Five of the six Beijing 2022 venues will be Beijing 2008 legacies, such as the Bird’s Nest Stadium for the Opening and Closing Ceremonies, the Water Cube Aquatics Center to host curling, while the former basketball courts will host ice hockey and volleyball. courts, short track speed skating. The Beijing 2022 Organizing Committee has also regenerated a former industrial site on the western side of Beijing for its headquarters.

With 95% of venues pre-existing or temporary, among other measures to avoid and reduce carbon emissions, Paris 2024 aims to halve the carbon footprint of previous Summer Olympics.

Paris 2024 will also offset more than 100% of its residual emissions and use its influence to develop long-term carbon offset projects, becoming the first Olympic and Paralympic Games in the world to contribute positively to the climate.

The LA28 Olympic and Paralympic Games will not be building any new permanent venues as part of their radical re-use ambition.


Despite the deployment of technology and careful planning, the IOC is budgeting for the remaining emissions, which it expects to offset primarily through its Olympic Forest project.

The organization plans to plant around 355,000 native trees in 90 villages in Mali and Senegal – host of the Dakar 2026 Youth Olympic Games – covering a combined area of ​​around 2,120 hectares.

The Olympic Forest is expected to sequester 200,000 tonnes of CO2 equivalent, which is higher than the emissions estimated by the IOC between 2021 and 2024 and is roughly equivalent to the emissions of approximately 32,000 return flights from Geneva to Tokyo.

The IOC will start planting in the middle of next year, Lemaitre said, until 2024.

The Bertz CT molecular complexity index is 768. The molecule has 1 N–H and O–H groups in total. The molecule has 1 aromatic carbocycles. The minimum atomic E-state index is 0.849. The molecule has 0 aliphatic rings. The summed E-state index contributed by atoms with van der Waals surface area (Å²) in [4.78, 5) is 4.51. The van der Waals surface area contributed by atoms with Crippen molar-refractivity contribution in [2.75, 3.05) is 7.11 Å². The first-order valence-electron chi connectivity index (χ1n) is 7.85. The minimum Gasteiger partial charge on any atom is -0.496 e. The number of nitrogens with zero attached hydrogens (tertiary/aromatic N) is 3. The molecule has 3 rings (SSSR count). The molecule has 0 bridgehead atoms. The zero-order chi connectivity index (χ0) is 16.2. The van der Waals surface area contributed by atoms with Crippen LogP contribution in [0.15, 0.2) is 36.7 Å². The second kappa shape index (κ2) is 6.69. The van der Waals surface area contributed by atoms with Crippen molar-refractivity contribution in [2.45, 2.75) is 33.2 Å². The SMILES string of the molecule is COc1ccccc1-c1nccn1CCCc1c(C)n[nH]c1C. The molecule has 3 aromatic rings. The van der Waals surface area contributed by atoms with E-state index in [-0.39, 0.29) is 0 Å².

The Olympic Forest is part of a larger project, known as the Great Green Wall initiative, which is restoring degraded landscapes in Africa’s Sahel region. More than 20 countries in Africa participate in the initiative and more than eight billion dollars have been mobilized and pledged for its support.

Lemaitre said it would be difficult to tackle an issue as big as deforestation in Africa in isolation. Therefore, being part of a project already in place and having on-the-ground support and expertise is integral to future success.


The IOC has released responsible sourcing guidelines for sports event organizers to help them find more sustainable materials to use at events. The documents assess the durability of materials and inform suppliers of recyclable products.

“It is important for the IOC to use its influence to create or incentivize positive climate action across the Olympic Movement,” Lemaitre said.

The IOC’s Olympic Partners (TOP) are also helping to promote the circular economy at the Olympic Games.

Working with the Tokyo 2020 Organizing Committee, P&G collected 24.5 tonnes of recycled plastic – the equivalent of around 400,000 laundry detergent bottles – to create the 98 medal podiums used at the Games. In addition to involving the Japanese public in the Games, the program was an opportunity to raise awareness about responsible consumption and the circular economy.

Using technology from The Dow Chemical Company, a pilot project to recycle Tokyo 2020 banners into flowerpots has been successfully implemented. As event banners are often incinerated or landfilled after use, the recyclable material created by Dow resulted in approximately 30-35% fewer greenhouse gas emissions over the product’s life cycle compared to conventional incinerated banners. .


The fight against climate change involves both adaptation and mitigation measures. As summers heat up, the IOC must increasingly think about the impact of rising temperatures on athletes, event organisers, volunteers and fans.

“The IOC is approaching this from many different angles because everything is connected, with many synergies and ripple effects. It’s definitely a team approach. Teams such as sports, medical, venue operations and sustainability, to name a few, are consulted and provide input,” said Lemaitre.

The IOC is also working with partners to mitigate health concerns. Alibaba has rolled out a cloud-based solution to help Tokyo 2020 on-site staff reduce the risk of heatstroke.

The technology has made it possible to track body temperature and heart rate through a smart device worn on the ear. Alerts were sent to those at high risk along with recommended preventative measures, such as drinking more water.

For more coverage of the Olympics visit our sports hub, or for news on climate change mitigation visit our sustainability page